Full article: A Regulatory Tsunami Is Coming: Are You Prepared?

Look Past GDPR Into Data Privacy Rules of US

While all 50 states have breach notification laws in place where you must be notified if your data is stolen by a hacker, only a handful, most prominently California, have enacted or even framed formal data privacy legislation.

But the trend line is clearly established at the state and local level. A number of cities, such as New York with its Stop Hacks and Improve Electronic Data Security Act (SHIELD), have also instituted strong data privacy laws. A few Silicon Valley leaders themselves are looking ahead (most prominently Apple CEO Tim Cook), coming on board and calling for federal data privacy legislation. You’d be wise to look into the details of state and city data privacy policies for where you’re based and where you do business.

Full article: Look Past GDPR Into Data Privacy Rules on a State-by-State Basis – Adweek

EDPB clarifies the interaction between the GDPR and ePrivacy Directive

The European Data Protection Board (EDPB) met for their eighth plenary session on 12 and 13 March 2019. On the session EDPB adopted:

During session EDPS also adopted:

Privacy essential to innovation and prosperity

Privacy, innovation and prosperity go hand-in-hand. However, the underlying foundation of them all is freedom.

But let us begin by exploring what exactly we mean by freedom and how it is connected to privacy. Freedom is not about being able to act in any way that one wishes. That would be anarchy in the “chaotic” sense of the word. Freedom is all about structuring a society where aggression against others is forbidden by law.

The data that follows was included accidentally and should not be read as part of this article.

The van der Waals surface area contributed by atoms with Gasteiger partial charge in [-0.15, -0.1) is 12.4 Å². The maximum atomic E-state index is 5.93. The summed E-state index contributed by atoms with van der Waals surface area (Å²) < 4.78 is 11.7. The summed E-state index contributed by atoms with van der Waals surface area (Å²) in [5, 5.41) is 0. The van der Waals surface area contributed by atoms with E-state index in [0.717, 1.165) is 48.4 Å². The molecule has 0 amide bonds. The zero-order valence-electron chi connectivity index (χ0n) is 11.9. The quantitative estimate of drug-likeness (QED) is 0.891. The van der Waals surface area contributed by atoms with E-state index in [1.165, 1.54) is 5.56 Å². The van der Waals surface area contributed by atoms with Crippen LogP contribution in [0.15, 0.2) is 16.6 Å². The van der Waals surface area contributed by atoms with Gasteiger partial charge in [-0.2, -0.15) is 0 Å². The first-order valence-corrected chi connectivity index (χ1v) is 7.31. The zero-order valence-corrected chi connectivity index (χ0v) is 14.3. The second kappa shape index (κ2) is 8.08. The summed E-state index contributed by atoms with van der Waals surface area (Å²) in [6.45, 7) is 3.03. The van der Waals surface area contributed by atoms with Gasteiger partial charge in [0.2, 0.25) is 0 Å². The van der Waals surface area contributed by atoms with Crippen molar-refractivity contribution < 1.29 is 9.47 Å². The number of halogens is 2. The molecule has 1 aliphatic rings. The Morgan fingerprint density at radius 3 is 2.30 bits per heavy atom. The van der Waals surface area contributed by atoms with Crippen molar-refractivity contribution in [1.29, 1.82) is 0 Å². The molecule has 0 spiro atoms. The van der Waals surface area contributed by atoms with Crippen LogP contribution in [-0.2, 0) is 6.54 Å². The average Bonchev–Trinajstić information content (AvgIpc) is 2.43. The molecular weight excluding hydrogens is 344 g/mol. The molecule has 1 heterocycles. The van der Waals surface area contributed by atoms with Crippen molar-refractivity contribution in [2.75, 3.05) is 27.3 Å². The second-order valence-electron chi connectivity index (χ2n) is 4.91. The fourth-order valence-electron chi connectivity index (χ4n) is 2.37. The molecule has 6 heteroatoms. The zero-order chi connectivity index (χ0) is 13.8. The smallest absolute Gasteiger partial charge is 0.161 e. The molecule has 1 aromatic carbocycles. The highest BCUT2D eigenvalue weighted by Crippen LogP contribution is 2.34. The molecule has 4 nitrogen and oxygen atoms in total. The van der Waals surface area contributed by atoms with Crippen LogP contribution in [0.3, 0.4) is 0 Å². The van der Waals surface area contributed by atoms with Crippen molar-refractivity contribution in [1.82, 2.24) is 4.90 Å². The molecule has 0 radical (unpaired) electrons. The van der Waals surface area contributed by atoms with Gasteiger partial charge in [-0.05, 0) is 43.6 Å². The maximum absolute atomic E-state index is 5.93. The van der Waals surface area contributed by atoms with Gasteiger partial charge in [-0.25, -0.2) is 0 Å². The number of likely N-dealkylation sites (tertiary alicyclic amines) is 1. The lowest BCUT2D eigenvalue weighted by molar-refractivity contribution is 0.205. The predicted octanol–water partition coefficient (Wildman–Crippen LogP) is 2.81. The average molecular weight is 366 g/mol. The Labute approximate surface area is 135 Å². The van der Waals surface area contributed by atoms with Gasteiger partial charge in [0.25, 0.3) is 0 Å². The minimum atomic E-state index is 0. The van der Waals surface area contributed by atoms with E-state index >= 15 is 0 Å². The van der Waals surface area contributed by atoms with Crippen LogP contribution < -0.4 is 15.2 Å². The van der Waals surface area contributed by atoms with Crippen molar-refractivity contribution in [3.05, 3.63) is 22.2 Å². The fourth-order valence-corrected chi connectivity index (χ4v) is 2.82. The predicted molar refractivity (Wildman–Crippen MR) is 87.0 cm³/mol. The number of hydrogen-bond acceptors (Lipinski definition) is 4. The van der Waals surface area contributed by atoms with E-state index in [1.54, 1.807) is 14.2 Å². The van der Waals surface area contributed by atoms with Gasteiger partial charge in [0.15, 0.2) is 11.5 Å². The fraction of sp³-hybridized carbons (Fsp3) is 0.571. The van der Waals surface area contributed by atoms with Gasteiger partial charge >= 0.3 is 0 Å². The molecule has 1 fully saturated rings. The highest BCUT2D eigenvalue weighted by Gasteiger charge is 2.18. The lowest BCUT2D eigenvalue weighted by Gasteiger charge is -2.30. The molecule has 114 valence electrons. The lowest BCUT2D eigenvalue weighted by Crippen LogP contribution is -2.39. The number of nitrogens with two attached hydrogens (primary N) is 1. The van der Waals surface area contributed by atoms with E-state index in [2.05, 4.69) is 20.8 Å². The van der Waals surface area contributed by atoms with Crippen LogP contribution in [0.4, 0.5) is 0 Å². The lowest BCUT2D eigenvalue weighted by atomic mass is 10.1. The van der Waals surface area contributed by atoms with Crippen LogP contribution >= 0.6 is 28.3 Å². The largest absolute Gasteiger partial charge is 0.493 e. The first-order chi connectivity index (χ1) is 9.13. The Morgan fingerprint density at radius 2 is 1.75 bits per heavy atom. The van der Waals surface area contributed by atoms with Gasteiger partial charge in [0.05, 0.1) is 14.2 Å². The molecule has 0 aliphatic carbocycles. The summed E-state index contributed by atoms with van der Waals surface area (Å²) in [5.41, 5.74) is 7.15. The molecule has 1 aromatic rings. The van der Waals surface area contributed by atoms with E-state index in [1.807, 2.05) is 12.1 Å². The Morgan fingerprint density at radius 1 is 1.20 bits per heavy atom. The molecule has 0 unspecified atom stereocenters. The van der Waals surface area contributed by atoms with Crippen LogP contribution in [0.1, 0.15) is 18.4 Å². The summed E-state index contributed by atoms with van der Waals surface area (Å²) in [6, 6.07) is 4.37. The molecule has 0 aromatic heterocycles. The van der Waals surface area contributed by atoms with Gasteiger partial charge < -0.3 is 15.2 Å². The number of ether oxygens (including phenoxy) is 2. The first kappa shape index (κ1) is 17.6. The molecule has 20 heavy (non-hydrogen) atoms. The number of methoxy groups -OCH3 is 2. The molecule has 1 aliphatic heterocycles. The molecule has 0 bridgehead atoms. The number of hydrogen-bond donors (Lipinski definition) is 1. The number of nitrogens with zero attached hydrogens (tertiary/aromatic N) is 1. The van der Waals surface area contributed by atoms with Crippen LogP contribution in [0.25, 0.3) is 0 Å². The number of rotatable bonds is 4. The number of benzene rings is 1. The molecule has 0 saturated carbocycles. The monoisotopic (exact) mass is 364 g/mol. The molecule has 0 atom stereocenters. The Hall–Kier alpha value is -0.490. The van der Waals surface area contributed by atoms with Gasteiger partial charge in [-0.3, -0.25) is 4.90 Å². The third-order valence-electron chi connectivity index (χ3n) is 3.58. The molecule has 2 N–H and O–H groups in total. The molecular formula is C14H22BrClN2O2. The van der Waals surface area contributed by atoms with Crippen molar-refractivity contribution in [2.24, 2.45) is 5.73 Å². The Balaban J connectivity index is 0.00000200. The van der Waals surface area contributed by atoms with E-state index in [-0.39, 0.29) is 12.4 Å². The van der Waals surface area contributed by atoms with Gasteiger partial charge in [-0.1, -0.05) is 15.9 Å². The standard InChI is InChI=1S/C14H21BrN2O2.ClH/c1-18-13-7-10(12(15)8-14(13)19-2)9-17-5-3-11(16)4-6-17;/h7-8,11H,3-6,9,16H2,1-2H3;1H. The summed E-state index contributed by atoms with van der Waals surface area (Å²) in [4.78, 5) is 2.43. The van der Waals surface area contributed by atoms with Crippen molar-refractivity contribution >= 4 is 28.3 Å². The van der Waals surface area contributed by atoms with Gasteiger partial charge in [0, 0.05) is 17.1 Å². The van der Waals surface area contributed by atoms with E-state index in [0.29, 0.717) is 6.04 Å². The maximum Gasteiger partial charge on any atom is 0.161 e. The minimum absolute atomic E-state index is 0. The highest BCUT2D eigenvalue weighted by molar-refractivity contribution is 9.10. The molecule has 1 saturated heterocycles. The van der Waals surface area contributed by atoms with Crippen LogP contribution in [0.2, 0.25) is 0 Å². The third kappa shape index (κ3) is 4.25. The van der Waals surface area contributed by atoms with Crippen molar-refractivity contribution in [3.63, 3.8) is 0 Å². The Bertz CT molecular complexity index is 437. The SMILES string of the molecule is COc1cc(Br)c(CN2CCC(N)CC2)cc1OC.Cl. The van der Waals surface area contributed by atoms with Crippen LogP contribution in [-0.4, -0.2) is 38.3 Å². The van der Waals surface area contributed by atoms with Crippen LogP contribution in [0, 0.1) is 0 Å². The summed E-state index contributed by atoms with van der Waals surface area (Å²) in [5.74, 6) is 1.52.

Full article: OPINION: Privacy essential to innovation and prosperity | Toronto Sun

New US facial recognition bill would require consent before sharing data

A new bill introduced in the Senate today would prohibit commercial companies using facial recognition technology from collecting or sharing people’s data without their explicit consent.

Under the bill, users would need to be notified whenever their facial recognition data is used or collected. According to the lawmakers, it also would require third-party testing before the tech could be introduced into the market to ensure it is unbiased and doesn’t harm consumers.

Source: New facial recognition bill would require consent before sharing data – The Verge

Cybersecurity certification schemes backed by MEPs

Businesses could in future be forced to ensure their products, services or processes meet specified cybersecurity standards under proposed new EU rules that have been formally approved by the European Parliament.

According to the proposed new rules, cybersecurity standards could be mandated for certain ICT products, services and processes before the end of 2023.

Source: Cybersecurity certification schemes backed by MEPs